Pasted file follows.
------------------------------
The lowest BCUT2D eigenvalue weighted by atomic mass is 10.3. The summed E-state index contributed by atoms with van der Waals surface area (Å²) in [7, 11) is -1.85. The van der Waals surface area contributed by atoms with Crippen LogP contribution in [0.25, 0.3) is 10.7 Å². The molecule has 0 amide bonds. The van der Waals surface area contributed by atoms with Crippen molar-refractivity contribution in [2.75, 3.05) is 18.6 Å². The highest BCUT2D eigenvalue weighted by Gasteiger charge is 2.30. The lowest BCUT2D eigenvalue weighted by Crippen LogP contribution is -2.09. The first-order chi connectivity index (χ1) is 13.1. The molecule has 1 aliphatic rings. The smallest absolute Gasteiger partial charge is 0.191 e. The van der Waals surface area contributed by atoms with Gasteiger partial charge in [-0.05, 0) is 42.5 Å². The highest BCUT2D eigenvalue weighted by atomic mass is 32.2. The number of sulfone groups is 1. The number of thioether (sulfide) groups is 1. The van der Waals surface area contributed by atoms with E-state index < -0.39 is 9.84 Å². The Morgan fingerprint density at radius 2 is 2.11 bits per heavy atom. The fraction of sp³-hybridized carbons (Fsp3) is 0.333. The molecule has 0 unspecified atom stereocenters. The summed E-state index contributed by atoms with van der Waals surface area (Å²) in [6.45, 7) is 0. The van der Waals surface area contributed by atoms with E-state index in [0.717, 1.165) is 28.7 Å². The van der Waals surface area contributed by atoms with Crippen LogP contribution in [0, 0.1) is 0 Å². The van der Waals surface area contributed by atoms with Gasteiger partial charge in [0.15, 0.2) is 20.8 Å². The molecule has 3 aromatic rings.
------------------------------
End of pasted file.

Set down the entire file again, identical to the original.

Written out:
The lowest BCUT2D eigenvalue weighted by atomic mass is 10.3. The summed E-state index contributed by atoms with van der Waals surface area (Å²) in [7, 11) is -1.85. The van der Waals surface area contributed by atoms with Crippen LogP contribution in [0.25, 0.3) is 10.7 Å². The molecule has 0 amide bonds. The van der Waals surface area contributed by atoms with Crippen molar-refractivity contribution in [2.75, 3.05) is 18.6 Å². The highest BCUT2D eigenvalue weighted by Gasteiger charge is 2.30. The lowest BCUT2D eigenvalue weighted by Crippen LogP contribution is -2.09. The first-order chi connectivity index (χ1) is 13.1. The molecule has 1 aliphatic rings. The smallest absolute Gasteiger partial charge is 0.191 e. The van der Waals surface area contributed by atoms with Gasteiger partial charge in [-0.05, 0) is 42.5 Å². The highest BCUT2D eigenvalue weighted by atomic mass is 32.2. The number of sulfone groups is 1. The number of thioether (sulfide) groups is 1. The van der Waals surface area contributed by atoms with E-state index < -0.39 is 9.84 Å². The Morgan fingerprint density at radius 2 is 2.11 bits per heavy atom. The fraction of sp³-hybridized carbons (Fsp3) is 0.333. The molecule has 0 unspecified atom stereocenters. The summed E-state index contributed by atoms with van der Waals surface area (Å²) in [6.45, 7) is 0. The van der Waals surface area contributed by atoms with E-state index in [0.717, 1.165) is 28.7 Å². The van der Waals surface area contributed by atoms with Crippen LogP contribution in [0, 0.1) is 0 Å². The van der Waals surface area contributed by atoms with Gasteiger partial charge in [0.15, 0.2) is 20.8 Å². The molecule has 3 aromatic rings.